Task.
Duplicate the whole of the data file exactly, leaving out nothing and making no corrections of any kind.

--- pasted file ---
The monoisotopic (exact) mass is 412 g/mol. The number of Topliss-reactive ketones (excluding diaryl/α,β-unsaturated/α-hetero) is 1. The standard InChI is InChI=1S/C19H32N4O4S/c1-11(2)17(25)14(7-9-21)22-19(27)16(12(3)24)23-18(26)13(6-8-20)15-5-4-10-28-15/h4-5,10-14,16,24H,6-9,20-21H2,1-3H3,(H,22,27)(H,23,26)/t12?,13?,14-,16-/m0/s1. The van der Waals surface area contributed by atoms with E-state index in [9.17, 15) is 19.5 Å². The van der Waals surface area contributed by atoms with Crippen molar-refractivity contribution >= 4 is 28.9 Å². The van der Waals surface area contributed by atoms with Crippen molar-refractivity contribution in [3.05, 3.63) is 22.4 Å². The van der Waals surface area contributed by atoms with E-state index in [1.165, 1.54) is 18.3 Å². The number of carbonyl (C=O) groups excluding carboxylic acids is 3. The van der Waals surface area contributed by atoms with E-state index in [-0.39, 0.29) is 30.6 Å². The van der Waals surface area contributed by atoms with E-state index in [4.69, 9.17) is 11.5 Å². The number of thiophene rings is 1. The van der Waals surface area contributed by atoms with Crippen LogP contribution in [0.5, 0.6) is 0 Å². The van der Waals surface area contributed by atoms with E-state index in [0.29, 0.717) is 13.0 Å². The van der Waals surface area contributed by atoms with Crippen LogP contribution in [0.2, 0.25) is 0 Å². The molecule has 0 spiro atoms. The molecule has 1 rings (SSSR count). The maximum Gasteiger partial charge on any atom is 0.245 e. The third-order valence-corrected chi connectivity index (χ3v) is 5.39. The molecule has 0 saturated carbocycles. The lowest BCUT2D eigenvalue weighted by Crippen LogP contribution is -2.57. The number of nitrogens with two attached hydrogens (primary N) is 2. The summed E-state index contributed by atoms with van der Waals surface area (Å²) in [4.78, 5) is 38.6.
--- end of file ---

The monoisotopic (exact) mass is 412 g/mol. The number of Topliss-reactive ketones (excluding diaryl/α,β-unsaturated/α-hetero) is 1. The standard InChI is InChI=1S/C19H32N4O4S/c1-11(2)17(25)14(7-9-21)22-19(27)16(12(3)24)23-18(26)13(6-8-20)15-5-4-10-28-15/h4-5,10-14,16,24H,6-9,20-21H2,1-3H3,(H,22,27)(H,23,26)/t12?,13?,14-,16-/m0/s1. The van der Waals surface area contributed by atoms with E-state index in [9.17, 15) is 19.5 Å². The van der Waals surface area contributed by atoms with Crippen molar-refractivity contribution >= 4 is 28.9 Å². The van der Waals surface area contributed by atoms with Crippen molar-refractivity contribution in [3.05, 3.63) is 22.4 Å². The van der Waals surface area contributed by atoms with E-state index in [1.165, 1.54) is 18.3 Å². The number of carbonyl (C=O) groups excluding carboxylic acids is 3. The van der Waals surface area contributed by atoms with E-state index in [-0.39, 0.29) is 30.6 Å². The van der Waals surface area contributed by atoms with E-state index in [4.69, 9.17) is 11.5 Å². The number of thiophene rings is 1. The van der Waals surface area contributed by atoms with Crippen LogP contribution in [0.5, 0.6) is 0 Å². The van der Waals surface area contributed by atoms with E-state index in [0.29, 0.717) is 13.0 Å². The van der Waals surface area contributed by atoms with Crippen LogP contribution in [0.2, 0.25) is 0 Å². The molecule has 0 spiro atoms. The molecule has 1 rings (SSSR count). The maximum Gasteiger partial charge on any atom is 0.245 e. The third-order valence-corrected chi connectivity index (χ3v) is 5.39. The molecule has 0 saturated carbocycles. The lowest BCUT2D eigenvalue weighted by Crippen LogP contribution is -2.57. The number of nitrogens with two attached hydrogens (primary N) is 2. The summed E-state index contributed by atoms with van der Waals surface area (Å²) in [4.78, 5) is 38.6.